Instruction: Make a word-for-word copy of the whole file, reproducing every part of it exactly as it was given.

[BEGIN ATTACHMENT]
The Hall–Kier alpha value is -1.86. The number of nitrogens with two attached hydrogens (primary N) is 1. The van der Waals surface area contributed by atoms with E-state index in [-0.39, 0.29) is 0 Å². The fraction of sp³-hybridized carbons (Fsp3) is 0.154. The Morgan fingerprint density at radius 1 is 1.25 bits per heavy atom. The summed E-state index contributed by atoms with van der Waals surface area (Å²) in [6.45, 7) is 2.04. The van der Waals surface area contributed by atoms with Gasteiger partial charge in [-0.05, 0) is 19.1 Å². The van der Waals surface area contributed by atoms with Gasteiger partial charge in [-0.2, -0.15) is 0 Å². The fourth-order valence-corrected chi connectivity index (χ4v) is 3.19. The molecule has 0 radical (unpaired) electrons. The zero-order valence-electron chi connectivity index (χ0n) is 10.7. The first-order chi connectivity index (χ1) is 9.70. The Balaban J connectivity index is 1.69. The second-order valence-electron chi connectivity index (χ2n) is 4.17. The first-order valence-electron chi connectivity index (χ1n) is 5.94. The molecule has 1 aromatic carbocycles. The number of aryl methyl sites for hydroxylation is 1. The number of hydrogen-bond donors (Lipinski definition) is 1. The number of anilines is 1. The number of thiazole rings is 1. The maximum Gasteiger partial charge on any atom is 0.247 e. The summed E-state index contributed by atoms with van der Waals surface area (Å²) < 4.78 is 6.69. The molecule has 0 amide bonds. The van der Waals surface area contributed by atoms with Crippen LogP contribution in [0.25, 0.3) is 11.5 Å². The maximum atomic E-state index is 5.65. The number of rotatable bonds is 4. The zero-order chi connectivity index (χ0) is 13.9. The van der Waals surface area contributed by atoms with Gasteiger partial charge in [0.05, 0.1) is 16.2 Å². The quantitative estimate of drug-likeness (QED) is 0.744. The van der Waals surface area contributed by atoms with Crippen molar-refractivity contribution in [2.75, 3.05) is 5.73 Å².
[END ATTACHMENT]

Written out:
The Hall–Kier alpha value is -1.86. The number of nitrogens with two attached hydrogens (primary N) is 1. The van der Waals surface area contributed by atoms with E-state index in [-0.39, 0.29) is 0 Å². The fraction of sp³-hybridized carbons (Fsp3) is 0.154. The Morgan fingerprint density at radius 1 is 1.25 bits per heavy atom. The summed E-state index contributed by atoms with van der Waals surface area (Å²) in [6.45, 7) is 2.04. The van der Waals surface area contributed by atoms with Gasteiger partial charge in [-0.05, 0) is 19.1 Å². The van der Waals surface area contributed by atoms with Gasteiger partial charge in [-0.2, -0.15) is 0 Å². The fourth-order valence-corrected chi connectivity index (χ4v) is 3.19. The molecule has 0 radical (unpaired) electrons. The zero-order valence-electron chi connectivity index (χ0n) is 10.7. The first-order chi connectivity index (χ1) is 9.70. The Balaban J connectivity index is 1.69. The second-order valence-electron chi connectivity index (χ2n) is 4.17. The first-order valence-electron chi connectivity index (χ1n) is 5.94. The molecule has 1 aromatic carbocycles. The number of aryl methyl sites for hydroxylation is 1. The number of hydrogen-bond donors (Lipinski definition) is 1. The number of anilines is 1. The number of thiazole rings is 1. The maximum Gasteiger partial charge on any atom is 0.247 e. The summed E-state index contributed by atoms with van der Waals surface area (Å²) < 4.78 is 6.69. The molecule has 0 amide bonds. The van der Waals surface area contributed by atoms with Crippen LogP contribution in [0.25, 0.3) is 11.5 Å². The maximum atomic E-state index is 5.65. The number of rotatable bonds is 4. The zero-order chi connectivity index (χ0) is 13.9. The van der Waals surface area contributed by atoms with Gasteiger partial charge in [0.05, 0.1) is 16.2 Å². The quantitative estimate of drug-likeness (QED) is 0.744. The van der Waals surface area contributed by atoms with Crippen molar-refractivity contribution in [2.75, 3.05) is 5.73 Å².